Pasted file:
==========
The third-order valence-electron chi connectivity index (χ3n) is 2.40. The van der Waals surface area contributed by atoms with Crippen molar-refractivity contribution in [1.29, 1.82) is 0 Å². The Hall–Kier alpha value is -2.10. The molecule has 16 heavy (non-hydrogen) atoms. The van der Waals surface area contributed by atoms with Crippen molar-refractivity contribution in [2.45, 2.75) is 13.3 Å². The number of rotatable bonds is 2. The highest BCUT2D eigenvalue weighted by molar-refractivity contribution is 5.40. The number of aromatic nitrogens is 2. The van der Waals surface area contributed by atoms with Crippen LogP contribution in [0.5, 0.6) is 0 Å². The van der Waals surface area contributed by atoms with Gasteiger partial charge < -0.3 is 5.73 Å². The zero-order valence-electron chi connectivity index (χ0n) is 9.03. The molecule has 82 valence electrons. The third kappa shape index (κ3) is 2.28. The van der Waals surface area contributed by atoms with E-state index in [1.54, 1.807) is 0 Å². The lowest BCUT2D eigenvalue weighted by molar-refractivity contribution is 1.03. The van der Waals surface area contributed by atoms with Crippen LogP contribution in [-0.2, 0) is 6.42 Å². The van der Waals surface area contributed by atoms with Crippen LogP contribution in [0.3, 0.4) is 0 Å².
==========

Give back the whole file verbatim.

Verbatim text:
The third-order valence-electron chi connectivity index (χ3n) is 2.40. The van der Waals surface area contributed by atoms with Crippen molar-refractivity contribution in [1.29, 1.82) is 0 Å². The Hall–Kier alpha value is -2.10. The molecule has 16 heavy (non-hydrogen) atoms. The van der Waals surface area contributed by atoms with Crippen molar-refractivity contribution in [2.45, 2.75) is 13.3 Å². The number of rotatable bonds is 2. The highest BCUT2D eigenvalue weighted by molar-refractivity contribution is 5.40. The number of aromatic nitrogens is 2. The van der Waals surface area contributed by atoms with Crippen LogP contribution in [0.5, 0.6) is 0 Å². The van der Waals surface area contributed by atoms with Gasteiger partial charge < -0.3 is 5.73 Å². The zero-order valence-electron chi connectivity index (χ0n) is 9.03. The molecule has 82 valence electrons. The third kappa shape index (κ3) is 2.28. The van der Waals surface area contributed by atoms with E-state index in [1.54, 1.807) is 0 Å². The lowest BCUT2D eigenvalue weighted by molar-refractivity contribution is 1.03. The van der Waals surface area contributed by atoms with Crippen LogP contribution in [-0.2, 0) is 6.42 Å². The van der Waals surface area contributed by atoms with Crippen LogP contribution in [0.3, 0.4) is 0 Å².